This is the one item on the list that I don’t actually own, as I am relying on an older USB hub I already had lying around. But if I were to buy a new hub specifically for this project, this is probably the one I’d choose. In practice, so far I have been able to do what I need to do with an unpowered hub, but a lot of what I’ve read on the subject suggests a powered USB hub is preferable for use with the Raspberry Pi, to keep the Pi itself from overheating.

caseSB Raspberry Pi Case (assorted colors)
There are a ton of Raspberry Pi cases out there, but this one is my favorite, because it’s nearly indestructible, it’s super-tiny, the Raspberry Pi snaps snugly into it with no tools, it includes slots for all connectors plus two mounting screw slots, and best of all comes in a variety of translucent colors, plus black and white.

I currently own two Raspberry Pi’s, and I have one of these cases for each, one in pink and one in orange.

The Bottom Line

So, how much is all of this going to cost you? I created an Amazon “Listmania!” list (with only the Logitech keyboard, not both), and the subtotal is $143.86. Not bad for all of the essentials (except a display) you need to run a reasonably capable general-purpose Linux computer.

Next time we’ll take a closer look at the SD card, or more specifically, what’s going to go on it: Raspbian, a modified version of the popular Debian Linux distribution that’s been tailored for an optimal experience on the Raspberry Pi.

Update: It’s come to my attention that the Belkin USB hub I have recommended actually is not powered. I will update this post in the near future with an alternate, powered hub recommendation.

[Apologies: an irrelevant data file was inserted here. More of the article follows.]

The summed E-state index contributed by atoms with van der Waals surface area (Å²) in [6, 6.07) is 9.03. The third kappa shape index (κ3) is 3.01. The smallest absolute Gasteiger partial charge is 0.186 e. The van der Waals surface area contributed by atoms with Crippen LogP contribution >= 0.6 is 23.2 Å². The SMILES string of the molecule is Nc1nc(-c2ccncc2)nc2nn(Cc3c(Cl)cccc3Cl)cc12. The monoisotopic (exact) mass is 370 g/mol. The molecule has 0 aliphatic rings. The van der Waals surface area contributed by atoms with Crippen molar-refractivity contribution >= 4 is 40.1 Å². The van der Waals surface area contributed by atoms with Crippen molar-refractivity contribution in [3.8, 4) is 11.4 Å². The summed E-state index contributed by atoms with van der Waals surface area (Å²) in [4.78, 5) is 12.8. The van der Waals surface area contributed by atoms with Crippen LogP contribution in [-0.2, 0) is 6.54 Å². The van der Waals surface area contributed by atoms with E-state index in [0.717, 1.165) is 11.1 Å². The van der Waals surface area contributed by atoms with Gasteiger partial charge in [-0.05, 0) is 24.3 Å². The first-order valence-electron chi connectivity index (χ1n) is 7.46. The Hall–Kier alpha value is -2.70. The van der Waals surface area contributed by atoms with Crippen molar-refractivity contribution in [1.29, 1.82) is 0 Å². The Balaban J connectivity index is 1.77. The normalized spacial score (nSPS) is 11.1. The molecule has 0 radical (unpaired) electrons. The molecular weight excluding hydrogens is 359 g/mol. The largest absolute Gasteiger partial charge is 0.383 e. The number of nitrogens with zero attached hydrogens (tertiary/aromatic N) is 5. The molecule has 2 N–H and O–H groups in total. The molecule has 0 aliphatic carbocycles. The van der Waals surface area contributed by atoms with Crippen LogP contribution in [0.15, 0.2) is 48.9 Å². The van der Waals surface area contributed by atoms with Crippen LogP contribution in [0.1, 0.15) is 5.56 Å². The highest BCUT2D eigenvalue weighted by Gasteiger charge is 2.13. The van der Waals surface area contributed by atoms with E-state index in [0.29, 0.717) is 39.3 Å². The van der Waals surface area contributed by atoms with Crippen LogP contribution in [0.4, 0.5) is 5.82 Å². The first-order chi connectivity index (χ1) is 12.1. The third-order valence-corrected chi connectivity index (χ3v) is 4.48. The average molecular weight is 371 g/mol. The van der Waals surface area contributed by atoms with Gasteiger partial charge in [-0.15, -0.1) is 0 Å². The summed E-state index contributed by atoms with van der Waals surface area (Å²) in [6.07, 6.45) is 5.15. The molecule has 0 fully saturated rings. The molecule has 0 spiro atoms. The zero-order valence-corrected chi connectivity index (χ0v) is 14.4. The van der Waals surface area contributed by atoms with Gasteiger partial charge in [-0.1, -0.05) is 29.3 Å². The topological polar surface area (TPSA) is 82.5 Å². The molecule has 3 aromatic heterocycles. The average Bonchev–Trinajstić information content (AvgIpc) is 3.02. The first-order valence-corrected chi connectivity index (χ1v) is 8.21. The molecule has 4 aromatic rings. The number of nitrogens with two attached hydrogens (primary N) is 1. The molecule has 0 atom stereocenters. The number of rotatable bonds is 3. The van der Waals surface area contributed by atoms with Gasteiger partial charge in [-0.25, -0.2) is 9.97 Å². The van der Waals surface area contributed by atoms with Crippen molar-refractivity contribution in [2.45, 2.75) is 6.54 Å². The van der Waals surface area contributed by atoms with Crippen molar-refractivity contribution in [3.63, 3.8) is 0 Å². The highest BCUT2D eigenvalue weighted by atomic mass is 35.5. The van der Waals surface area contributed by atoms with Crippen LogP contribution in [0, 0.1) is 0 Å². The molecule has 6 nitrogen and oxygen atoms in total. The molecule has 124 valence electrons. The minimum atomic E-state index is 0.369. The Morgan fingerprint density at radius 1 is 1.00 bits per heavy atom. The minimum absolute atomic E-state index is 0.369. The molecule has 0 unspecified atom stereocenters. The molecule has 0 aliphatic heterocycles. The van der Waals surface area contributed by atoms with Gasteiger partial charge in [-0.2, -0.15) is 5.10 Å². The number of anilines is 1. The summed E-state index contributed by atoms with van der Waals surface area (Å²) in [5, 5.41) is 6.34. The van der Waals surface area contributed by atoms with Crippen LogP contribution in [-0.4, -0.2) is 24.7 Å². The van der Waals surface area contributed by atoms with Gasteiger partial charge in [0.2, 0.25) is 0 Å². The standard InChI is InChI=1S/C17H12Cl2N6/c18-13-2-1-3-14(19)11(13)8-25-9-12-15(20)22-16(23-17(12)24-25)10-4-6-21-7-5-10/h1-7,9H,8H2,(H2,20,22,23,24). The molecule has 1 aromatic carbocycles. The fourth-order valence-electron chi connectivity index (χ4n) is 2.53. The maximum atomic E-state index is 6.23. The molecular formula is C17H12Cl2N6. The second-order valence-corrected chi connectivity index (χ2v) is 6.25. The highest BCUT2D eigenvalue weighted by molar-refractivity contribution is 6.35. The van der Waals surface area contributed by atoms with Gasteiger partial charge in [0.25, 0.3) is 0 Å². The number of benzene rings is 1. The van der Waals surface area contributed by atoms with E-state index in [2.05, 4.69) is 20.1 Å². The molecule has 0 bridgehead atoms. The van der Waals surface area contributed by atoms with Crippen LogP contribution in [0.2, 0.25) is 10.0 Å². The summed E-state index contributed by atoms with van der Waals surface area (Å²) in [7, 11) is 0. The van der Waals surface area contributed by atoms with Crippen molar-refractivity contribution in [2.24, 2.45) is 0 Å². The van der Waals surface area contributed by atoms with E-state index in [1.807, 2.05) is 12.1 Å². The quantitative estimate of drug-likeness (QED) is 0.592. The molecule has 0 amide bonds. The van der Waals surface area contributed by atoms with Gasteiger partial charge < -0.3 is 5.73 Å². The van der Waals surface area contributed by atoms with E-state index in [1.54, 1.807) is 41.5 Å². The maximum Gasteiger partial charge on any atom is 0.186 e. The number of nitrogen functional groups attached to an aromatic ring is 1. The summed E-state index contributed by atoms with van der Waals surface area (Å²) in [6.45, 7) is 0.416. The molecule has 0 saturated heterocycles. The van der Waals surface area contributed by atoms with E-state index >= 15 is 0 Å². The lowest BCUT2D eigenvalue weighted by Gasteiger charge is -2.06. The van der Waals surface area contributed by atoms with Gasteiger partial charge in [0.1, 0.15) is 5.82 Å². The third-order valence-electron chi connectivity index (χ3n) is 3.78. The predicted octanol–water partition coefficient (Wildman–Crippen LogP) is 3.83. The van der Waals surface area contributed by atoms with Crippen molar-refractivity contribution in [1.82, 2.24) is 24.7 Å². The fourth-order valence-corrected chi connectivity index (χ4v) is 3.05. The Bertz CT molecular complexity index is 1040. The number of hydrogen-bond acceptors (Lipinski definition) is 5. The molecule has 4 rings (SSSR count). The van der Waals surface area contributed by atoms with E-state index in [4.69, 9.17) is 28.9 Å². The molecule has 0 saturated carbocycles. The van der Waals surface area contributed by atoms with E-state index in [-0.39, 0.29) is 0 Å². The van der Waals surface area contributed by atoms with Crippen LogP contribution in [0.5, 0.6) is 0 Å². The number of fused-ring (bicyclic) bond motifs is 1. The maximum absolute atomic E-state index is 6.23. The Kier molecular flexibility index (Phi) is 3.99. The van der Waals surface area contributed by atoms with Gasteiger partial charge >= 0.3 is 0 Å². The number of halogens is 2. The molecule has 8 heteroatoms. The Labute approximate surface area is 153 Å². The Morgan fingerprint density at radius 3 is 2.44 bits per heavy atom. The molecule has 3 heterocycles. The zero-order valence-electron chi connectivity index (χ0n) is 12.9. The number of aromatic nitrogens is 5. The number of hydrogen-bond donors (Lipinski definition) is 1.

February 1983 / February 2013

The sting in my nostrils as I step out the back door
Into the pre-dawn cold

The smell of car exhaust mixing
With the frozen winter air

The stretching shifting halos
Around the streetlights seen through squinting half-awake eyes

The snow stomped from my boots before I step
Through the front door

Ode to the locker room

Being a runner in Minnesota can be difficult, because it forces you to make one of three choices:

  1. Run outside in subzero weather.
  2. Get a gym membership and run on a track or treadmill for 4-5 months.
  3. Stop running altogether in the winter.

Since #3 is not a viable option, you’re left with either bundling up with many layers and tiptoeing hesitantly along icy sidewalks or park paths with blustery winds buffeting your face, or paying a monthly fee for the privilege of driving to a building and running indoors on a treadmill or (if you’re lucky) a track, a tedious but climate-controlled solution.

Being an uncharacteristically wimpy Minnesotan, I’ve gone with the gym membership. I’m very fortunate, I suppose, to live close to the Midtown YWCA in Minneapolis, where I have access to first-rate facilities including a 1/6 mile indoor track. I loathe running on a treadmill. The track can be tedious, but at least I’m actually moving. And if I pick the right soundtrack, I can even visualize running around Lake Nokomis instead. (I’ve run Nokomis to the sounds of my own The Long Run enough times that I know precisely where I am in relation to the lake as each of the 11 sections of the 40-minute piece comes on.)